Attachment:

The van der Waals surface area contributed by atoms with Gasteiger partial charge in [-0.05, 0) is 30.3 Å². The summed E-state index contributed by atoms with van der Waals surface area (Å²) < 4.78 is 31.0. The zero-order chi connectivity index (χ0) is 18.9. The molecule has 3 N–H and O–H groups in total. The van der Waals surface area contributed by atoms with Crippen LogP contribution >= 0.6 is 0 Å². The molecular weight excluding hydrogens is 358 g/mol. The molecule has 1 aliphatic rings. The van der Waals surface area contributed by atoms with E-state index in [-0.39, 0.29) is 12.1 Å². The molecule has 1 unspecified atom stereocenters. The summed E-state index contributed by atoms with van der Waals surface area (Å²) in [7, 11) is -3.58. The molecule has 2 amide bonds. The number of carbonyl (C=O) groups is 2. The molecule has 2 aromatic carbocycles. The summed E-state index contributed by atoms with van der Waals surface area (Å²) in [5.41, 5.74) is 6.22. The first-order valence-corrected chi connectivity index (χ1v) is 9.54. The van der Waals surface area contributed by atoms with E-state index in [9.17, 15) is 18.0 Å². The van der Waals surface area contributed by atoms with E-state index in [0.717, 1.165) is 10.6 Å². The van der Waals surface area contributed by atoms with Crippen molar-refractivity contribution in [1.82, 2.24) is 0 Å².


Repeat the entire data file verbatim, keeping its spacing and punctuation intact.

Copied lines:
The van der Waals surface area contributed by atoms with Gasteiger partial charge in [-0.05, 0) is 30.3 Å². The summed E-state index contributed by atoms with van der Waals surface area (Å²) < 4.78 is 31.0. The zero-order chi connectivity index (χ0) is 18.9. The molecule has 3 N–H and O–H groups in total. The van der Waals surface area contributed by atoms with Crippen LogP contribution >= 0.6 is 0 Å². The molecular weight excluding hydrogens is 358 g/mol. The molecule has 1 aliphatic rings. The van der Waals surface area contributed by atoms with E-state index in [-0.39, 0.29) is 12.1 Å². The molecule has 1 unspecified atom stereocenters. The summed E-state index contributed by atoms with van der Waals surface area (Å²) in [7, 11) is -3.58. The molecule has 2 amide bonds. The number of carbonyl (C=O) groups is 2. The molecule has 2 aromatic carbocycles. The summed E-state index contributed by atoms with van der Waals surface area (Å²) in [5.41, 5.74) is 6.22. The first-order valence-corrected chi connectivity index (χ1v) is 9.54. The van der Waals surface area contributed by atoms with E-state index in [9.17, 15) is 18.0 Å². The van der Waals surface area contributed by atoms with E-state index in [0.717, 1.165) is 10.6 Å². The van der Waals surface area contributed by atoms with Crippen molar-refractivity contribution in [1.82, 2.24) is 0 Å².